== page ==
Descriptive Statistics

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If you have collected a data sample and wish to compute descriptive statistics for it, this is the place. For a given sample, we compute the mean, standard deviation, variance, skewness, kurtosis, quartiles, median, min, max. Additionally, we provide a statistic that detects deviation from normality due to either skewness or kurtosis based on D'Agostino's K-squared test.

Just paste your sample data in the text box and press "Calculate". (numbers separated by at least one space)

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Brief summary - Descriptive Statistics

Descriptive statistics is the initial step of the analysis one can make from your data sample. It is used to describe and summarize the data.  It can be situated in the context of Statistical Analysis where the first step is the data collection through the use of Sampling methods. The second step is the Descriptive Statistics itself, summarizing the knowledge we can get from the sample and showing important characteristics that describes it. And finally, another step is the Statistical inference that is able to infer properties of a population, for example by testing hypotheses and deriving estimates. In terms of Descriptive Statistics, important statistics (measures or characteristics) are measures of central tendency and measures of variability or dispersion. Measures of central tendency include the  meanmedian and mode, while measures of variability include the standard deviation, variance, quartiles, kurtosis and skewness, the minimum and maximum values of the variables and others.

Measures of central tendency are so named because they indicate a point around which the data are concentrated. This point tends to be the center of data distribution.

The arithmetic mean or simply the mean or average is the sum of a collection of numbers divided by the number of numbers in the collection (sample). Under a geometric view, the mean of a distribution is the center of gravity, it represents the break-even point of a set of data. It is the central tendency measure most used to represent the mass of data.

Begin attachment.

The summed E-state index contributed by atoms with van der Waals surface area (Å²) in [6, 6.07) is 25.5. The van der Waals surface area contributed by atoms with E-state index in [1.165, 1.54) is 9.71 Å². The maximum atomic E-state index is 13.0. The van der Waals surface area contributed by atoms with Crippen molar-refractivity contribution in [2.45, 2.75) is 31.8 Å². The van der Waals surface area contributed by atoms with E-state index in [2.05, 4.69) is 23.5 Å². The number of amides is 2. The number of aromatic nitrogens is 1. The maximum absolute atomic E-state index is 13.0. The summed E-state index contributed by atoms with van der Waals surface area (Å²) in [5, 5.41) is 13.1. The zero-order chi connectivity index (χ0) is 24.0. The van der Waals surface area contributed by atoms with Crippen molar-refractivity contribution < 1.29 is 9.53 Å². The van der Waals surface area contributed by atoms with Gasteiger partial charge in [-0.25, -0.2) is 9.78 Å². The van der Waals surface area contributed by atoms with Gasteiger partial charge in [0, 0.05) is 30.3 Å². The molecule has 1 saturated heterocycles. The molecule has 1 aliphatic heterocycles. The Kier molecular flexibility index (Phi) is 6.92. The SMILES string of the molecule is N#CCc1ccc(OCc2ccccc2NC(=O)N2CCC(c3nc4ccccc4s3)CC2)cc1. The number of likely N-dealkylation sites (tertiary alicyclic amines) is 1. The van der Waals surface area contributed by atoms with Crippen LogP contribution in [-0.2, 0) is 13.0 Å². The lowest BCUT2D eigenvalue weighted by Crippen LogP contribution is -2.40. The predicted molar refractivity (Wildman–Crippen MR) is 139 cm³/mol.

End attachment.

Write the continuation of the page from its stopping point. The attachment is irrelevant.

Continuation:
The Mode is the value that occurs most often, or the value that corresponds to the class interval with the highest frequency. Mode, differently from the mean, is not affected by extreme values.

The Median is an alternative measure to the arithmetic mean to represent the center of the distribution. The median of a set of measures (x1, x2, x3, ..., xn) is a value M such that at least 50% of the measurements are less than or equal to M and at least 50% of the measurements are greater than or equal to M. In other words, 50% of the measurements are below the median and 50% higher. If the number of values is even, it can be calculated as the mean of the two middle values. Median, like the mode, is not affected by extreme values. In terms of measure of variability (statistical dispersion), common measures are: interquartile range, standard deviation, variance, skewness, kurtosis, range (total amplitude).

Another measure is the Quartile. The first quartile is defined as the middle number between the smallest number and the median of the data set. The second quartile is the median of the data. The third quartile is the middle value between the median and the highest value of the data set. The Interquartile range IQR is the first quartile subtracted from the third quartile reason it is also called midspreadmiddle 50%.

Variance can be calculated as the average of the square of deviations from the mean. A deviation is the difference between each observed value and the mean.

The Standard deviation is the square root of the variance. The Range is the interval from the minimum value to the maximum value of the sample.

Skewness and Kurtosis are considered Measures of Shape and give information about the shape of the distribution.

In terms of skewness, if the bulk of the data is at the left and the right tail is longer, we say that the distribution is skewed right or positively skewed; if the peak is toward the right and the left tail is longer, we say that the distribution is skewed left or negatively skewed. A normal distribution has a skewness of zero. In terms of kurtosis, the question is about the central peak: is it high and sharp, or short and broad? The height and sharpness of the peak relative to the rest of the data are measured by a number called kurtosis. Higher values indicate a higher, sharper peak; lower values indicate a lower, less distinct peak. A normal distribution has a kurtosis of 3. The is the reason the term excess kurtosis is the kurtosis minus 3. There are many ways to assess normality. One test is the D'Agostino-Pearson omnibus test, so called because it uses the test statistics for both skewness and kurtosis to come up with a single p-value. For 95% confidence level, if p-value is smaller than 0.05 you can assume the distribution is not normal. Better results for sample sizes above 20.

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